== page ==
Take A Look Rear View Mirror Review

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Review of a Take A Look rear view mirror.
This mirror is designed to attach to one of the temporals of a rider’s sunglasses.

The idea is that the rider can then see what’s coming up from behind without turning one’s head away from what’s ahead.
I bought one of these mirrors to see if it was helpful when riding my Xootr Mg kick scooter.

No question, there’s a risk of being hit by what’s coming up from behind, whether it’s bicyclists, skateboarders, roller skaters or motor powered vehicles.

After reading Tom Babin’s excellent recent review of different rear view mirrors for cyclists in andythousand.com, I bought a Take A Look rear view mirror on eBay, for $12.57, from the_bikesmiths.

Attaching the Take A Look rear view mirror and using it

The mirror is easy to attach to sunglasses, and holds its position well. At the end of the day, it’s a relatively small mirror, appropriately sized for its place of use, but yielding a moving postage stamp sized view to the rear that tends to get lost in the full landscape view of what the rider sees up front.

The mirror on the left temporal of my sunglasses.
The mirror on the left temporal of my sunglasses.

I put the mirror on the left temporal of my sunglasses, thinking that I’d most likely be overtaken by vehicles on my left side. Because my right eye is my dominant eye, I learned that I can see what’s coming up from behind me better if I close my right eye, and cock my head to the position that I know will give me the best over-the-shoulder view.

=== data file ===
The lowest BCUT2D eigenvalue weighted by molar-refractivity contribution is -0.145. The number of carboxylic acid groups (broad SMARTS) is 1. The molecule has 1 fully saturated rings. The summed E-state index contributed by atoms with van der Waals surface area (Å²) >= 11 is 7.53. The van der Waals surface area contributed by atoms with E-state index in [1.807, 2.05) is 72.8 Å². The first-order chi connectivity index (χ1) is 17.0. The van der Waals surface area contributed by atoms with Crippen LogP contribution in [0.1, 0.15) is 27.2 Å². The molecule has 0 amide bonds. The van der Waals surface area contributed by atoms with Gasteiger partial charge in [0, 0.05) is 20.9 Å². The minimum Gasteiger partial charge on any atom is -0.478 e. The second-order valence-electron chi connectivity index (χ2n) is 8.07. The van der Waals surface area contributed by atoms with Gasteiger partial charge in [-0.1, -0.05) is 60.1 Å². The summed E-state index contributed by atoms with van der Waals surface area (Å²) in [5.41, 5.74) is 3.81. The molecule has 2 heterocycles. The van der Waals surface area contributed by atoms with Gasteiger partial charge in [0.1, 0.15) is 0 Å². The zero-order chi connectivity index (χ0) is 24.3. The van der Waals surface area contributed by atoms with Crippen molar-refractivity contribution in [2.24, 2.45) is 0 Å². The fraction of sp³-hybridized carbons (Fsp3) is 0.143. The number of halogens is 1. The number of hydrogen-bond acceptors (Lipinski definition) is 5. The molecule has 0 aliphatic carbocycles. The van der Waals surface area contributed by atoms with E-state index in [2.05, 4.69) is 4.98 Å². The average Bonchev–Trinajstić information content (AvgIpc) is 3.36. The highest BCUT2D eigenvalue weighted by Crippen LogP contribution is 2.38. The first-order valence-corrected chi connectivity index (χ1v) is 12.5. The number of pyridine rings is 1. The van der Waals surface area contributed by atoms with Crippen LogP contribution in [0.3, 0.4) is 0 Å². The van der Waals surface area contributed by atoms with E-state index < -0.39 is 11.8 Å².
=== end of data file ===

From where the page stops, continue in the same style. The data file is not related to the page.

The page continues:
On city streets, I simply missed seeing cars coming up behind me in Take A Look until they got within my field of peripheral vision.

Bicyclists, who are slower, were more noticeable, especially if they gave me a verbal alert. Then, it was helpful to get a glimpse to see if it was one bicyclist or a group of them.

Conclusion

All in all, I conclude that the Take A Look rear view mirror is helpful. It isn’t as informative as the fixed landscape view rear view mirror in your car.

Being able to see who’s coming up from behind you.
Being able to see who’s coming up from behind you.

With Take A Look you sometimes get a moving peek at what’s coming up from the rear. And the price is right. If it reduces by percentage points the risk of an accident caused by a vehicle approaching from behind, then it’s a cost-effective unobtrusive addition to one’s protective gear.

Don’t forget to check out my website at JonathanKelley.net.

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Jonathan Kelleyhttps://www.jonathankelley.net/
Jonathan Kelley, 80, was born in Boston, and educated at Exeter and Princeton, then Harvard Medical School, after a year teaching English in Cali, Colombia. He was a Navy anesthesiologist during Viet Nam. He spent the middle decades of his life working in a community hospital in Northern California. Besides his career in medicine, he’s a chef, pianist, and actor in his artistic life. In the kitchen, he specializes in croissants and cooking with coconuts. At the piano, it’s boogie woogie and Joplin rags. As an actor, he’s done fourteen seasons in a Mexican Christmas play in Los Angeles, plus the occasional movie role, as in the soon-to-be-released feature film “Amor en 266 Millas,” where he plays the hippie patriarch of a desert commune in the Antelope Valley. He has two books available on Amazon, “Counting Backwards from 100: My Life as an Anesthesiologist,” and “Short Stories by Jonathan Kelley.” Searching for improved balance and leg strength at age 77, Jonathan came by chance upon a Xootr scooter. Jonathan’s wife is the lovely Puerto Rican actress Gloria Laino. Their mix is like Puerto Rican arroz con gandules served next to New England style cranberry sauce.

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